A Dewa Sanzan Yamabushi speaks!Unknown Facts Revealed.

To the center of what used to be Dewa Province (now in Yamagata Prefecture), for more than 1,400 years, from near and far, pilgrims have come seeking spiritual power through hardships on the three mountain peaks called Sanzan. Coming from local Shōnai, from all over Japan and now, from the whole world, on Haguro (414 m), the lowest mountain, pilgrims come to pray for present happiness. On Gassan (1,984 m), adherents exert themselves to atone for past misdeeds, and to comfort departed souls and pray for their rebirth. Practices on Yudono (1,504 m) focus on rebirth into a new life. Dewa Sanzan is a place where you can be reborn.

The three mountains were originally revered by practitioners who seek spiritual strength through rigorous ascetic training. These worshippers are known as yamabushi. Ordinary pilgrims also began to make spiritual journeys here. During the peaceful Edo period (1603–1867), Dewa Sanzan ranked along Ise Grand Shrine as a destination for a once-in-a-lifetime pilgrimage.

Even now, from Japan and overseas, the sacred mountains attract many people who come to experience the ancient Japanese spiritual connection with nature.

Yoshizumi-san of Dewa Sanzan Shrine was born and raised in a family that has been running a pilgrim lodge for generations. He is himself a practicing yamabushi: in an interview, he agreed to share some of his extensive knowledge about Dewa Sanzan yamabushi.

Ascetic Training Activates Latent Powers

Q. What kind of people are yamabushi?

A. Yamabushi follow the practices of Shugendō, which holds that self-knowledge and spiritual power can be gained by testing yourself. Combined with ancient Japanese folk beliefs about mountains, Shugendō has drawn on Shinto, Tantric, Taoist, and yin–yang beliefs. The mountain itself is understood to be a manifestation of Buddha or other divine power: ‘yama’ and ‘bushi’ literally mean ‘mountain’ and ‘on all fours’ (as in prayerful prostration).

Traveling around on mountains, yamabushi worship trees, rocks, and other natural objects in which spiritual power dwells. By performing rites, undergoing physical exertion, and other hard-to-endure ordeals, such as exposure to cold waterfalls, yamabushi seek to draw out latent human abilities and increase their spiritual power.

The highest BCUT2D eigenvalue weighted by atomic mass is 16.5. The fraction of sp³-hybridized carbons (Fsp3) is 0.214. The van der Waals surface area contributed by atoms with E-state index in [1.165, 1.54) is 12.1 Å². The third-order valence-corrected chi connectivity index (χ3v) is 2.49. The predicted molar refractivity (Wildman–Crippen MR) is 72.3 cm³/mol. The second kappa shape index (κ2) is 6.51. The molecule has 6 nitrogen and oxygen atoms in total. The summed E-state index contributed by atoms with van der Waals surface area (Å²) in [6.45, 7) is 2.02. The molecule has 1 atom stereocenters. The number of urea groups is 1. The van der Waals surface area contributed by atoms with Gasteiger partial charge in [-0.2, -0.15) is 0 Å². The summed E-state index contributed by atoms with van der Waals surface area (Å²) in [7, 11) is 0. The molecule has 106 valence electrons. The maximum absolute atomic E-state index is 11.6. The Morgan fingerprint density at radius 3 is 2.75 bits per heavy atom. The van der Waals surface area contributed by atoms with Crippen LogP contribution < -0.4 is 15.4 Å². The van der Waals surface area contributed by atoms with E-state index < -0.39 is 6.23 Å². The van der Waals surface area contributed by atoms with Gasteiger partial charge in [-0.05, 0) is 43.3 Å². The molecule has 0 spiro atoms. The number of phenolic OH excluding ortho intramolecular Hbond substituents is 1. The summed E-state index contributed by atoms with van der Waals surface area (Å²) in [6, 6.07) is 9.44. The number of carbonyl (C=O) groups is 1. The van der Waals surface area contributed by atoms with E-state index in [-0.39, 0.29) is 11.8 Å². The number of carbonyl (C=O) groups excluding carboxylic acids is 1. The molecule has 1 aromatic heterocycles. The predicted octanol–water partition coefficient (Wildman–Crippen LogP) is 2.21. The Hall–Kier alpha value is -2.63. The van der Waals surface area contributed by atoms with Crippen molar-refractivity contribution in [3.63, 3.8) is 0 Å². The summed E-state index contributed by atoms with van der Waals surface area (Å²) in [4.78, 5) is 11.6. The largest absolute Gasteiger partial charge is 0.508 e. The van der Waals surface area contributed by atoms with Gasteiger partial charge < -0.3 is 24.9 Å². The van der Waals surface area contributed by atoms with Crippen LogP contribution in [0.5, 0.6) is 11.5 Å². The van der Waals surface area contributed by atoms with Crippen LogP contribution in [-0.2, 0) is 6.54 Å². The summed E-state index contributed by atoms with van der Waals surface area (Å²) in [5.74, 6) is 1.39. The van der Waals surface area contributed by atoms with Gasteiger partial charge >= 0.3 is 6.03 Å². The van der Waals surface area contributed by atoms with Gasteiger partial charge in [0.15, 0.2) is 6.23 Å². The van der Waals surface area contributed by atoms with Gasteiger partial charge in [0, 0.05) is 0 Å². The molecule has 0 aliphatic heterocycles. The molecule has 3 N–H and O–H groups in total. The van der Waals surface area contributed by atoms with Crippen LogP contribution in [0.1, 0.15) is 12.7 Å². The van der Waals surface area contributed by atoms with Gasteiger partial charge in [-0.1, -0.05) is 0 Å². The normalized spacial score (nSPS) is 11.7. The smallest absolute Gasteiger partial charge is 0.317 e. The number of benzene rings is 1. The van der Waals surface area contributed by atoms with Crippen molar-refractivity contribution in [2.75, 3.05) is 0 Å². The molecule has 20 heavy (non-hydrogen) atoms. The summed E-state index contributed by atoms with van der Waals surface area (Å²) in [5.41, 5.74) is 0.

Q. When did yamabushi first appear in Dewa Sanzan?

A. According to legend, after his father Emperor Sushun was assassinated, Prince Hachiko made his way to Dewa Sanzan and devoted the rest of his life to yamabushi rigors on the mountains. That was in 593, over 1,400 years ago. Around this time, En no Ozunu was organizing Shugendō as a doctrine. He is also said to have trained on these three mountains.

Q. Did Dewa Sanzan really once rank alongside Ise Grand Shrine as a place of pilgrimage?

A. The Dewa Sanzan peaks were once held to be the guardian mountains for all the 33 provinces of Eastern Japan, including Musashi where the shogun located his capital Edo. Mt. Gassan enshrines Tsukuyomi-no-Mikoto, moon deity and younger sibling of Ise Grand Shrine’s sun goddess Amaterasu Ōmikami. Edo-period guide books even advised that if you make a pilgrimage to the sun, you should also make one to the moon. While the moon may be junior to the sun, Dewa Sanzan was obviously a very popular place of pilgrimage.

Q. Did so many people really walk hundreds of miles from Edo (present-day Tokyo) to get here?

A. Historians estimate that in pre-modern times there were 330 pilgrim lodgings in Dewa Sanzan.

Shugendō has a division of territories into ‘parishes’ called kasumiba. Official pilgrim lodgings in each kasumiba were licensed. For a region extending from Aomori in Northern Honshu down south as far as Edo (Tokyo), these were issued by Jakkō-ji Temple (currently Dewa Sanzan Jinja Shrine) on Mt. Haguro-san.

Q. Haguro-san is supposed to be the abode of tengu. Is there some kind of relationship between yamabushi and tengu?